The question to ask ourselves; “Do you feel lucky?”
As each day passes and it becomes more and more obvious that we are in “end times”, we tend to ask ourselves deeper questions. As we learn about more and more people who “Died Suddenly”, we tend to ask questions about our own demise. Is there a reason for being here now? If yes then; do you feel lucky?
Consider that when you die all your memories are gone too. The very essence of what you think of as you, no longer exists. All the plans, dreams and ideas that made up your perception of yourself are no longer, yet here we are now at this exact moment, full of life and all our thoughts and memories. Still the questions beg answers; why me, why now?
Of all the times in human history, nobody got lucky
My Dad often boasts that he was born lucky because he was too young for WW2 and too old for Vietnam, plus that he lived in an economic boom-time that saw the Big-Band era of Jazz hi-fi and telephones, all the way through to Rock’n’Roll and wi-fi, without any major global conflict. However, he is now 92 and had to witness the CV19 Plandemic and now the potential collapse of the west as well as another world war.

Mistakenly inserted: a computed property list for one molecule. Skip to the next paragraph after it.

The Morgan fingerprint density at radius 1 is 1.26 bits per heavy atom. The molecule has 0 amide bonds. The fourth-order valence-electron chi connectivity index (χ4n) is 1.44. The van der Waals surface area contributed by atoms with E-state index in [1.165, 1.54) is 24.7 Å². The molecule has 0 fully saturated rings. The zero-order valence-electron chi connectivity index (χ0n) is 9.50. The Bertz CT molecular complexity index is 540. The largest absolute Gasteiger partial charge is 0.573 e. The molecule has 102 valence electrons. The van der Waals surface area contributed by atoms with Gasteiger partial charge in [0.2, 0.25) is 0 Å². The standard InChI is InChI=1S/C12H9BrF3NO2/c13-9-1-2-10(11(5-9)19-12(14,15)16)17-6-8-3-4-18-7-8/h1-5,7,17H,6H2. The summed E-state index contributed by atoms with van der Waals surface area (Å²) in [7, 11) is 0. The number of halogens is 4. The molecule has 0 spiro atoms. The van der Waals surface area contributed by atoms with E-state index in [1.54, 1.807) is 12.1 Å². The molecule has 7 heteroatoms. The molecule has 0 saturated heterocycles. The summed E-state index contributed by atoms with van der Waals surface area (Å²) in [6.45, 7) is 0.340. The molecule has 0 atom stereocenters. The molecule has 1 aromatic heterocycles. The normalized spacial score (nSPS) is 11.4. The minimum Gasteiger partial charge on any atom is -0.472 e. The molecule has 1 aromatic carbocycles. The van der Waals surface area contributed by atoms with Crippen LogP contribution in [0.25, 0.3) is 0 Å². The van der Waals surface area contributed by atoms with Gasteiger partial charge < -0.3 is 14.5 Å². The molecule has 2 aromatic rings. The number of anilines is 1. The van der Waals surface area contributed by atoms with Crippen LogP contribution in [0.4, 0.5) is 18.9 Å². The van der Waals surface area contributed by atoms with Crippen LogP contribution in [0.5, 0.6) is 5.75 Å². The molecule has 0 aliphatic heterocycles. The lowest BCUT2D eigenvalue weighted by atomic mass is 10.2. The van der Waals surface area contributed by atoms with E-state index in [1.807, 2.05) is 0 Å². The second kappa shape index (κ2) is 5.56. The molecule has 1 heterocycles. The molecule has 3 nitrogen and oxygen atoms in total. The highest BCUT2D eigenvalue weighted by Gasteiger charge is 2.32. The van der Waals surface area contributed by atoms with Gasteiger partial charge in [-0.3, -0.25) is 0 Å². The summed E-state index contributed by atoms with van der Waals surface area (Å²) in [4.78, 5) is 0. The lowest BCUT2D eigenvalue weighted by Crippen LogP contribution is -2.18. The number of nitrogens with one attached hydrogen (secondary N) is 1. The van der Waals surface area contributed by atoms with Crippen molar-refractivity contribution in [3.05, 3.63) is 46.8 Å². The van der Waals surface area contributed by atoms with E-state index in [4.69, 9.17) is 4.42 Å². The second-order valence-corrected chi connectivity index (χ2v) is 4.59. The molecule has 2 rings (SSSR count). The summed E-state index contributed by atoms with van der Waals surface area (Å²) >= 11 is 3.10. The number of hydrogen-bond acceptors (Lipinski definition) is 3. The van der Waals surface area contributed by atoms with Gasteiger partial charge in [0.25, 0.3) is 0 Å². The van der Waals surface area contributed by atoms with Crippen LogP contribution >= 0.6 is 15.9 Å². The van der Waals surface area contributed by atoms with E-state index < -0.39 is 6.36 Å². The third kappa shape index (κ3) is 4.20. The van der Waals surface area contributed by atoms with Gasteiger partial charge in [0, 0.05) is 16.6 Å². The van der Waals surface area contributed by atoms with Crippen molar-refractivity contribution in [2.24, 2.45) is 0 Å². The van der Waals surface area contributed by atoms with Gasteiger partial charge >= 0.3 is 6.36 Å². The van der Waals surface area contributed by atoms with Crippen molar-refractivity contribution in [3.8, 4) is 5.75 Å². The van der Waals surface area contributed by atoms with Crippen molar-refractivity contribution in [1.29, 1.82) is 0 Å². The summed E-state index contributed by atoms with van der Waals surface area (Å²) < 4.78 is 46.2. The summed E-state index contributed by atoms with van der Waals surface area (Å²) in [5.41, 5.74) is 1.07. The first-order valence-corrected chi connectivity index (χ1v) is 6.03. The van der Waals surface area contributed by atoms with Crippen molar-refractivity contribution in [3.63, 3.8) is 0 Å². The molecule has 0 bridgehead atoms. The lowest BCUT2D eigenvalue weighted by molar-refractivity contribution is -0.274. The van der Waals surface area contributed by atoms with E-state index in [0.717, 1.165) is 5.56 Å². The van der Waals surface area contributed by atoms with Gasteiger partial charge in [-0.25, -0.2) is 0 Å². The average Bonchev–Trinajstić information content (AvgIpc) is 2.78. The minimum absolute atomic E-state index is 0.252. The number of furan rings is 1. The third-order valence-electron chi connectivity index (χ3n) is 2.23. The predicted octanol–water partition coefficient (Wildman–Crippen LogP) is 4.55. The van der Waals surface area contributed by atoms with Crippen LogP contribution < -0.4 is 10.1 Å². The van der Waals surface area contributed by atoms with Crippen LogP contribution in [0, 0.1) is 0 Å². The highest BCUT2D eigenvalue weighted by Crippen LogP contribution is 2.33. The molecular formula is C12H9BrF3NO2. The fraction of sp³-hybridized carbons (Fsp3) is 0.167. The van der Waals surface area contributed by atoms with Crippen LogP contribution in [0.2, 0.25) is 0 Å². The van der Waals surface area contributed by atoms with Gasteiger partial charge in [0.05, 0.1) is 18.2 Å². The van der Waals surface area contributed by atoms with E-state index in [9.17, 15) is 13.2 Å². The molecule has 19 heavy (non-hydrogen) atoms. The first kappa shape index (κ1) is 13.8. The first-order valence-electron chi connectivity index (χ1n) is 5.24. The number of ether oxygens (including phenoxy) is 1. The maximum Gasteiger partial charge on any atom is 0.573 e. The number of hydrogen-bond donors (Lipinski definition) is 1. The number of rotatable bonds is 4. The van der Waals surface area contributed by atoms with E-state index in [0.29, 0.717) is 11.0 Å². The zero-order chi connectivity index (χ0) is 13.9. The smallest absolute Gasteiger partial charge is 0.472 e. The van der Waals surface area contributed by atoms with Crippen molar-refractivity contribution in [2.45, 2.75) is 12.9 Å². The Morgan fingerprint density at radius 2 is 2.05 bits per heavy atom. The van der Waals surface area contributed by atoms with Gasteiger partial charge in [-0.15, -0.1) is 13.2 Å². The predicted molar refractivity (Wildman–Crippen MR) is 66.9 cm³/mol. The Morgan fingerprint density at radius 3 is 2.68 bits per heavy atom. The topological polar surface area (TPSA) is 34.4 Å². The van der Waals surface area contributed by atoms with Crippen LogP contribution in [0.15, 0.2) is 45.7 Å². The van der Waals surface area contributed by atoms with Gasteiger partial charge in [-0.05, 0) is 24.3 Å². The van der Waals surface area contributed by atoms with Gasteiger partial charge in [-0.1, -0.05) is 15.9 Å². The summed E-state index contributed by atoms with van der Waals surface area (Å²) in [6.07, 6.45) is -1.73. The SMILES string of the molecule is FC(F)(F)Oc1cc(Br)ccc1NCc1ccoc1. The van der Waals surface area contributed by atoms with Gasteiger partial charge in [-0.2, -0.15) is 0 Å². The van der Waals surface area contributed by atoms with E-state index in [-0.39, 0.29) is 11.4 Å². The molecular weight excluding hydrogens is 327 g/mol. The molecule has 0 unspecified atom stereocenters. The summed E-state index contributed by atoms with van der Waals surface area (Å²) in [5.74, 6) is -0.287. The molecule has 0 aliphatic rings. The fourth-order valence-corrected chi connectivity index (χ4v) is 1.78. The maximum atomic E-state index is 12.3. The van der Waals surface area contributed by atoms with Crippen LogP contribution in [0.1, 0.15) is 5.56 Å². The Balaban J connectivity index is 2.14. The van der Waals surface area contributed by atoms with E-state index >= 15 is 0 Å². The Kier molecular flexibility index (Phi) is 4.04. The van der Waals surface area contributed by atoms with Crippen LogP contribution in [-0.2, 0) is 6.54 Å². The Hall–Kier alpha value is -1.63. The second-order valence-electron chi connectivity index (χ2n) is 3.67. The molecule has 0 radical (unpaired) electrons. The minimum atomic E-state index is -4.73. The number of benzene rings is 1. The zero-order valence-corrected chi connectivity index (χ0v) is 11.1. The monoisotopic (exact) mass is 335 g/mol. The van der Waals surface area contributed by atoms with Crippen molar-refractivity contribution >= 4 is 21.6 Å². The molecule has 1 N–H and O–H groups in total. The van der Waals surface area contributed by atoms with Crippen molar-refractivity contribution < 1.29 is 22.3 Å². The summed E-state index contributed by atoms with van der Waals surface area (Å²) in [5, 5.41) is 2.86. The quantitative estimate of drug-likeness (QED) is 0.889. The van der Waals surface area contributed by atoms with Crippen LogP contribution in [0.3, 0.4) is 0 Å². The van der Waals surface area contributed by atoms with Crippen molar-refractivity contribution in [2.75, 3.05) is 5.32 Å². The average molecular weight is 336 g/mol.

When we look back over history, we see that there’s always been one thing or another, to take away the luck of every third of fourth generation. Almost like the clockwork of nature, about every hundred years we experience a winter of discontent, while war ravages everything that had been built-up and created. Like Tartary, an entire history edited out.
End Times in Wikipedia forwards to Eschatology
Eschatology (/ˌɛskəˈtɒlədʒi/ (listen); from Ancient Greek ἔσχατος (éskhatos) ‘last’, and -logy) concerns expectations of the end of the present age, human history, or of the world itself. The end of the world or end times is predicted by several world religions (both Abrahamic and non-Abrahamic), which teach that negative world events will reach a climax. Belief that the end of the world is imminent is known as apocalypticism, and over time has been held both by members of mainstream religions and by doomsday cults. In the context of mysticism, the term refers metaphorically to the end of ordinary reality and to reunion with the divine. Various religions treat eschatology as a future event prophesied in sacred texts or in folklore.
Questions arise, when we consider that we are actually living in the end times. Was it just happenstance? Am I here to bear witness, or to participate. If I am here to participate, what should I be doing?
If given enough time to think, almost everyone would come to the same conclusions. First, there’s not a good option to the fact that you are here now. Therefore, we might as well make the best of the situation we find ourselves in. Second, health and happiness are a priority to having a good experience while here on earth at this time. Third, that God is love and exists everywhere in the universe.
You are very lucky! God loves you, this is just a reminder.